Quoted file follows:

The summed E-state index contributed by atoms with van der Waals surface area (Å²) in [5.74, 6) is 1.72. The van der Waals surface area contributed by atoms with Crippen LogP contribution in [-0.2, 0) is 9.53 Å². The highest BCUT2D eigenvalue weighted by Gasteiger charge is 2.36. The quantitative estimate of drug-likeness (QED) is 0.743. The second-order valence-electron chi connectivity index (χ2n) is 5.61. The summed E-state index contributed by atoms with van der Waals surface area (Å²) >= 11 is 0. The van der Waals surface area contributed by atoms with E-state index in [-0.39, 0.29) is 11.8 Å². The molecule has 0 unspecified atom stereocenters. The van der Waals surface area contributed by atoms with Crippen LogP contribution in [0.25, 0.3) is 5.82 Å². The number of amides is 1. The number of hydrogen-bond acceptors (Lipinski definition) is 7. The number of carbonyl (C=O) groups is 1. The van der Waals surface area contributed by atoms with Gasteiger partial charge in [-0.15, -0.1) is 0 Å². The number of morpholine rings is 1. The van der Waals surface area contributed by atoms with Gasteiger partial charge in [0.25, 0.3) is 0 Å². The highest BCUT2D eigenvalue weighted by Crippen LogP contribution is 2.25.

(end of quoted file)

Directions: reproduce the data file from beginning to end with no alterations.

The summed E-state index contributed by atoms with van der Waals surface area (Å²) in [5.74, 6) is 1.72. The van der Waals surface area contributed by atoms with Crippen LogP contribution in [-0.2, 0) is 9.53 Å². The highest BCUT2D eigenvalue weighted by Gasteiger charge is 2.36. The quantitative estimate of drug-likeness (QED) is 0.743. The second-order valence-electron chi connectivity index (χ2n) is 5.61. The summed E-state index contributed by atoms with van der Waals surface area (Å²) >= 11 is 0. The van der Waals surface area contributed by atoms with E-state index in [-0.39, 0.29) is 11.8 Å². The molecule has 0 unspecified atom stereocenters. The van der Waals surface area contributed by atoms with Crippen LogP contribution in [0.25, 0.3) is 5.82 Å². The number of amides is 1. The number of hydrogen-bond acceptors (Lipinski definition) is 7. The number of carbonyl (C=O) groups is 1. The van der Waals surface area contributed by atoms with Gasteiger partial charge in [-0.15, -0.1) is 0 Å². The number of morpholine rings is 1. The van der Waals surface area contributed by atoms with Gasteiger partial charge in [0.25, 0.3) is 0 Å². The highest BCUT2D eigenvalue weighted by Crippen LogP contribution is 2.25.